Some 13 abortion clinics in Texas will reportedly close after a federal appeals court ruled in favor of the state Thursday to fully enforce a new law that requires abortion facilities to meet the same health and safety standards as ambulatory surgical centers.
In a 38-page decision published Thursday, a three-judge panel of the United States Court of Appeals for the Fifth Circuit in New Orleans, granted in part, a motion filed by the state of Texas to stay a district court's injunction against the law, and finds that the law is constitutional and does not place an undue burden on abortionists and women seeking abortions.
The decision overrides District Judge Lee Yeakel's August ruling, which stated that requiring abortion clinic owners to meet the same standards as ambulatory surgical centers, such as widening doorways to enable paramedics to bring stretchers into the clinic to transport patients to the hospital, is too costly and, therefore, "imposes an undue burden on women seeking an abortion," and was "unconstitutional."
Abortion clinic owners had one year to upgrade their facilities to meet the basic requirements of the law, which includes having adequate plumbing, heating, lighting and ventilation, and equipment that can properly sterilize surgical instruments; ensuring that the doors to the facilities can accommodate stretchers for emergencies; and to maintain a sanitary facility to ensure the health and safety of patients.
In allowing the injunction against Texas' abortion law, Yeakel ruled that requiring abortion clinics to meet the same standards as ambulatory surgical centers, along with requiring abortionists to have admitting privileges at a hospital within 30 miles of their clinics, would "create a brutally effective system of abortion regulation."
On Thursday, however, the three-judge panel for the Fifth Circuit sided with Texas state lawyers in agreeing that claiming that a "large fraction" of women seeking abortions would face an unconstitutional burden because of the safety upgrades and the hospital admitting privileges requirement, is insufficient grounds for blocking the law.
The judges granted the stay pending a full appeal from state lawyers but highlighted that based on the evidence presented by the state they believe Texas is likely to prevail over challengers of the law.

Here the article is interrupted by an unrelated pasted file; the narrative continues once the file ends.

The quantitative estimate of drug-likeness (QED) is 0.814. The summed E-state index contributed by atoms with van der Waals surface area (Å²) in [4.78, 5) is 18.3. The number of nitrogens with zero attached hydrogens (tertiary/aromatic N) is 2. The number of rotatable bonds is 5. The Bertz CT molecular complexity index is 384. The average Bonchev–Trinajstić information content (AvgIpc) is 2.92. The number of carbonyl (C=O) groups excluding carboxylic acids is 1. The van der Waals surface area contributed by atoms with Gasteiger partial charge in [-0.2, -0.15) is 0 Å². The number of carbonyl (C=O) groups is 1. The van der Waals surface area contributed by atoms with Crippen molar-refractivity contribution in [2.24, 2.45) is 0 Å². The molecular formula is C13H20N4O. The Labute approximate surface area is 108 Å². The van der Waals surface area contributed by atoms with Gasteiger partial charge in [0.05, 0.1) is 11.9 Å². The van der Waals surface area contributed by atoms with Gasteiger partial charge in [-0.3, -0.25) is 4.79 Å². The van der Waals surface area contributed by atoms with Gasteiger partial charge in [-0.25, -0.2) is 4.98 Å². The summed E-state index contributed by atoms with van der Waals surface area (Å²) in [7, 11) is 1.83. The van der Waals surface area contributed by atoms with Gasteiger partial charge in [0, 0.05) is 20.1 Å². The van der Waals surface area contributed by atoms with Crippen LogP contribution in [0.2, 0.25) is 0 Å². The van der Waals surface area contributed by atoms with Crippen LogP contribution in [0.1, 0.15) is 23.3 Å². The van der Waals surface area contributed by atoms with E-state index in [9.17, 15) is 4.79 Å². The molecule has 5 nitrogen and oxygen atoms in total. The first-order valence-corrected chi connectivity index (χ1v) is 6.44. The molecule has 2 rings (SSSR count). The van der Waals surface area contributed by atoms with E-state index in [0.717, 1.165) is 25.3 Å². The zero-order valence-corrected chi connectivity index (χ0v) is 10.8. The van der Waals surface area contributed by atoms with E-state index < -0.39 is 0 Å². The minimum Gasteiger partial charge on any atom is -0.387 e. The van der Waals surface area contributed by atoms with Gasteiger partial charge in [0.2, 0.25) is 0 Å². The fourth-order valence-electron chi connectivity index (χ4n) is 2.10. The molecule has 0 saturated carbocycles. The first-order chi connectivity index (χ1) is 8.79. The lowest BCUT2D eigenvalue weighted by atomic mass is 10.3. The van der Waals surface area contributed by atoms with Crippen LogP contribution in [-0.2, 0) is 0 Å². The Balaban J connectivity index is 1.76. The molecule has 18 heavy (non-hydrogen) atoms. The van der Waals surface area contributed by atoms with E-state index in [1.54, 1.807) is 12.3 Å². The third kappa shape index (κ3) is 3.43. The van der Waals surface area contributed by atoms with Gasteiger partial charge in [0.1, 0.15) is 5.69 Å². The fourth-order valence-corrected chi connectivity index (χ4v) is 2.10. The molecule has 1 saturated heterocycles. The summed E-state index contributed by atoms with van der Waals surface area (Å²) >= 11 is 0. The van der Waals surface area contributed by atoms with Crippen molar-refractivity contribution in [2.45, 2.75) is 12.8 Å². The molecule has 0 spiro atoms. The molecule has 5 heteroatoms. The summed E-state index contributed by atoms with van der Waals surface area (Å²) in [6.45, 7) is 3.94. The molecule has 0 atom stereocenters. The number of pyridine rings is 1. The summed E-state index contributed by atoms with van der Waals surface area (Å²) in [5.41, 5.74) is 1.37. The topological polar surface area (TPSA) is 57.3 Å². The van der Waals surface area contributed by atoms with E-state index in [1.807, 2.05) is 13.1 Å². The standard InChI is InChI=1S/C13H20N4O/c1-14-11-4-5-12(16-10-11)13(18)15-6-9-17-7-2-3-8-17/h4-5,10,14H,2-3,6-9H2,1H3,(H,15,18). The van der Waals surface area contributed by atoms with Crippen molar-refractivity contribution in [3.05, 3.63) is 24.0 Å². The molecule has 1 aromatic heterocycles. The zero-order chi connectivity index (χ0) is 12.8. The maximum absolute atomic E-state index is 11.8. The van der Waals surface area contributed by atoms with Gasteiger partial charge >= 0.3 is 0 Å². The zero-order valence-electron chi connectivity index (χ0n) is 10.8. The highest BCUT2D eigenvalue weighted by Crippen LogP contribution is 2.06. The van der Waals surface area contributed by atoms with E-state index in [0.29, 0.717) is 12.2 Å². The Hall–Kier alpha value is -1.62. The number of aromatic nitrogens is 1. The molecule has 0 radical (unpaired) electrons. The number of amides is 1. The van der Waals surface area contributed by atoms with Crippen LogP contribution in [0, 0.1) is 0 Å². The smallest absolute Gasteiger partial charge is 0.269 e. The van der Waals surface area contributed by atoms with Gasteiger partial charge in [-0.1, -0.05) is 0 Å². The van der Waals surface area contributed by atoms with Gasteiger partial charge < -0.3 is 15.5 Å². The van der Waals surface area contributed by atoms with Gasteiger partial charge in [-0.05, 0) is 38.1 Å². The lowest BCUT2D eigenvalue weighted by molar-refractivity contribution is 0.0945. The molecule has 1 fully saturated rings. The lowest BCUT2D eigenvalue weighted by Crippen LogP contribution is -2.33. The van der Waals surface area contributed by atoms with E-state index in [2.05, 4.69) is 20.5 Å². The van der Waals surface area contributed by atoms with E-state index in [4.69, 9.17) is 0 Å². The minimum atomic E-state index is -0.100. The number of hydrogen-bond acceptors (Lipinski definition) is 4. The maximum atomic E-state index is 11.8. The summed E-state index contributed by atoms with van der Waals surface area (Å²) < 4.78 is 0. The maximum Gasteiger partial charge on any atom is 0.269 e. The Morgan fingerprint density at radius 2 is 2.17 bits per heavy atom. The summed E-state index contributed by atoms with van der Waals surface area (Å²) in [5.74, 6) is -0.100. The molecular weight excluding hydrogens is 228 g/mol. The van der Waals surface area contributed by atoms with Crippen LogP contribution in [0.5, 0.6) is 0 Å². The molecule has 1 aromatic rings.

If the state wins, abortion clinic owners will be required to upgrade the facilities that are not in compliance with the law (if they choose to remain open), at a combined estimated cost of $1.5 million, or only $45,000 to $115,000 per clinic.
Clinic owners were given one year to meet the Sept. 1 deadline. Many, however, said they would close their clinics instead of paying to upgrade their facilities to meet safety standards for the 60,000 to 72,000 women who have abortions in Texas each year.
The Fifth Circuit Court judges also argued that Yeakel acted inappropriately in invalidating the hospital admitting privileges requirement by going well beyond the scope of the two cases that were presented before him.
Yeakel was asked in a lawsuit filed by Whole Woman's Health abortion group to exempt two abortion clinics from the hospital admitting privileges requirement for their clinic in McAllen and the Reproductive Services clinic in El Paso, because the abortionists who work at those clinics are not able to obtain privileges.
"Though plaintiffs sought only as-applied relief from the admitting privileges requirement, limited to two abortion clinics — one in El Paso and one in McAllen — the district court, in its final judgment, appears to have facially invalidated the admitting privileges requirement throughout Texas," explained Circuit Judge Jennifer Walker Elrod.
She continued: "The district court's judgment extended beyond plaintiffs' claims and the relief requested. Not only did the district court enjoin the admitting privileges requirement as applied to the McAllen and El Paso clinics, as plaintiffs sought, the district court determined that the admitting privileges requirement 'create[d] an impermissible obstacle as applied to all women seeking a previability abortion.'"
"This was inappropriate because plaintiffs did not request that relief. … Furthermore, the district court's facial invalidation of the admitting privileges requirement is directly contrary to this circuit's precedent. Abbott II specifically upheld the facial constitutionality of the admitting privileges requirement," she added.
Nancy Northup, president and CEO of the Center for Reproductive Rights, a pro-abortion group that is opposed laws that regulate abortion clinics, lamented to Fox News that the ruling requiring abortion facilities to meet basic health and safety standards will "make safe, legal abortion essentially disappear overnight."
Cheryl Sullenger, the senior policy adviser for Operation Rescue, a pro-life organization, told The Christian Post earlier this year that she anticipated some abortion facilities might close simply because clinic owners don't want to pay to upgrade their facilities.
"What they're really saying is: we don't believe that women are worth the extra money it would cost to increase our safety protocols at the clinic. And they're not worth us doing what it takes to get hospital privileges," she said.
Attorney General Greg Abbott, who's the Republican candidate running for election to become Texas' next governor in November, is defending the law in court and his office praised the decision of the judges.
"This decision is a vindication of the careful deliberation by the Texas Legislature to craft a law to protect the health and safety of Texas women," Lauren Bean, a spokeswoman from his office said.
Democrat Wendy Davis, who launched her campaign for governor in Texas after gaining national attention for an 11-hour filibuster against HB 2 last summer, is running against Abbott.
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